Earlier this month I was part of a delegation of Access Israel - the young generations program of the American Jewish Committee - that toured South Tel Aviv to learn first-hand about the challenge of refugees, migrants, and asylum seekers facing Israel. This is a complex issue, involving Jewish ethics and morals, notions of national responsibility and the challenges posed by a large foreign population. Global Jewry is checking to see if Israel is acting according to what many perceive as Jewish ideals and values in its treatment of the issue.
Yet the big question that I was left with after the tour was ‘can Israel have it all?’ Can it have a policy that does good by the veteran Jewish residents of South Tel Aviv and the African migrants, one that is ethical and responsible, and that will make my Jewish Facebook friends abroad proud of Israel?
Our tour guide, French-Israeli lawyer Jean-Marc Liling, a French-Israeli lawyer who used to work for the UN High Commissioner for Refugees, emphasized that Israel has no immigration or refugee policy. More non-Jews than Jews have made Israel their home since the mid 90’s, and about 10 percent of Israel’s working population are African migrants, Liling told us The system in place to determine eligibility for refugee status is opaque and inadequate at best; there is no coherent government policy to ensure migrants and asylum seekers receive the minimal services and rights they are entitled to. Most of those here are in a state of limbo: they are not deported home by Israel, but are not allowed to work legally either. The result is a system characterized by arbitrariness. It is neither just nor smart, and is arguably the worst of all worlds.
This failure is exacerbated by statements made by Israel's politicians.One example is Interior Minister Eli Yishai saying that most African refugees are criminals, and suggesting that they are HIV carriers. Another is Likud MK Miri Regev calling African migrants a ‘cancer in our body’ while stirring up a mob that went on to attack random Africans in South Tel Aviv. Statements like this, which invalidate the humanity of the ‘strangers’ among us, constitute a Hilul Hashem (desecration of God’s name), and cause bewilderment and shame among many Jews worldwide who normally support and admire Israel.
What Israel does need is a thought-out and sensible policy; the broad contours of such a policy are already known. Refugee status should be properly ascertained according to transparent professional criteria; those who are eligible should be granted assistance and the right to work, perhaps in place of importing foreign workers from Thailand and the Philippines. Those not eligible may be deported back to their country of origin, as is the practice in most other countries.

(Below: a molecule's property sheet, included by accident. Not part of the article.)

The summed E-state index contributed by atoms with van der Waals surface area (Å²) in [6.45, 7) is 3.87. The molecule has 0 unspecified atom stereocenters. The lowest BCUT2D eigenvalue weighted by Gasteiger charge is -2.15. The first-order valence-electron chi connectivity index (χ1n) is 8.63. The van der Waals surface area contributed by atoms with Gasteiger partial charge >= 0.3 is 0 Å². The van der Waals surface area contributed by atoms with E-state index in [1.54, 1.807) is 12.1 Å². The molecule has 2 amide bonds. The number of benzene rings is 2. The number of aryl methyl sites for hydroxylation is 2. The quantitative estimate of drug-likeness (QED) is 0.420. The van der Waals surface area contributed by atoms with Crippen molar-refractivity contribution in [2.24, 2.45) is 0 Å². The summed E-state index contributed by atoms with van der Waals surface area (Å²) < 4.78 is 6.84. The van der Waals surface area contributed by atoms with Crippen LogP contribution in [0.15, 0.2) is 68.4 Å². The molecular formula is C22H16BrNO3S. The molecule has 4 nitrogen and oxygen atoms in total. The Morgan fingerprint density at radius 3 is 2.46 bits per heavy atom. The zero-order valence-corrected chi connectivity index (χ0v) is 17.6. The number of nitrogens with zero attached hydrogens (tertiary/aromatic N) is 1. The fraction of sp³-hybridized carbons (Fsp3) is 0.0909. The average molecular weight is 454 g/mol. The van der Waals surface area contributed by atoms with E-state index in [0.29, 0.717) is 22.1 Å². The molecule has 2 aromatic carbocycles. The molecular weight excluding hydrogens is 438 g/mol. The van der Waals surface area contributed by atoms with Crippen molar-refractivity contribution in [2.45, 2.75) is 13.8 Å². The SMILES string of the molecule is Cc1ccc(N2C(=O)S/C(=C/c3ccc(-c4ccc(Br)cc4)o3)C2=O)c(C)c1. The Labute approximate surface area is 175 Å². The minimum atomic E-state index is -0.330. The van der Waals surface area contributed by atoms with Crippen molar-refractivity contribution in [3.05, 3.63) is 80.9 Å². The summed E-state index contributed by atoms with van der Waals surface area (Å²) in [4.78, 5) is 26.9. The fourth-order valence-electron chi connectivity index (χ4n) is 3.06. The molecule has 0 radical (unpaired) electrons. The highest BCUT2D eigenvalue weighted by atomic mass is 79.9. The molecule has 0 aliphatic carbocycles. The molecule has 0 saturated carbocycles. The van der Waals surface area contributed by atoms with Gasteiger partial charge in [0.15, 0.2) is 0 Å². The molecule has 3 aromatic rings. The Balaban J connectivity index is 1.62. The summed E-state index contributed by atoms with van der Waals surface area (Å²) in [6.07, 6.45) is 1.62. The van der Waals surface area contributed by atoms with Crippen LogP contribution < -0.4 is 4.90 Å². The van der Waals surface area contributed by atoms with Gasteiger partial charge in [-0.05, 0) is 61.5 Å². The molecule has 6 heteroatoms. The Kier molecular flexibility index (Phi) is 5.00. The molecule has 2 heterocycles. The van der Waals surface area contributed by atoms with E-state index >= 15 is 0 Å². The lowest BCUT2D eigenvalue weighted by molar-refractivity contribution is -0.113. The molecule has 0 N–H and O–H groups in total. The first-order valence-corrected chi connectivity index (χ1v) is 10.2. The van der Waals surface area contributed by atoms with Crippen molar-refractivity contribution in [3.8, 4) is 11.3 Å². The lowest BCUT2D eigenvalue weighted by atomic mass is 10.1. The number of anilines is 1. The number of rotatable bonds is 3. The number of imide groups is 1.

This crisis presents an opportunity, however, for concrete and substantive Israeli and global Jewish cooperation and joint learning. Jews abroad, living as a minority, have substantial experience and expertise in dealing with matters relating to refugees and minorities. Israeli policy makers should be consulting with global Jewish organizations such as –the Hebrew Immigrant Aid Society (HIAS), the American Jewish Joint Distribution Committee, the American Jewish Committee, and others. Unfortunately, where the Israeli government has consulted with these organizations, it has mostly ignored their recommendations.
The Israeli government, if it is to uphold both its Jewish and international obligations in a serious and responsible fashion, should form a committee tasked with creating national policy on the issue of African migrants. This committee should include leading experts from Israel and the entire Jewish world, so that global Jewry is actively involved in helping Israel formulate a credible, ethical and responsible policy.
During the tour, we met with Gabriel, a refugee from Eritrea who said that he intends to return home once conditions there improve, and become an ‘ambassador of Israel’ to the region. Nonetheless, Gabriel continued, the current atmosphere of fear and incitement is “bad for us and bad for you.” During this period of Cheshbon Nefesh (self-examination) we must decide to do better. If Israel and global Jewry work together, we can ensure that an ethical and responsible policy puts an end to the abysmal treatment of African migrants in Israel today. Ultimately, I do believe that Israel can ‘have it all.’; With a proper policy in place, Israel can be a force for good even when confronted with such complex challenges.
The writer is the director of Perspectives Israel, which educates about the complexity of the challenges facing Israel from multiple viewpoints. He also works at Shatil, Israel’s premier social change organization and chairs AJC ACCESS Israel.
Want to enjoy 'Zen' reading - with no ads and just the article? Subscribe todaySubscribe now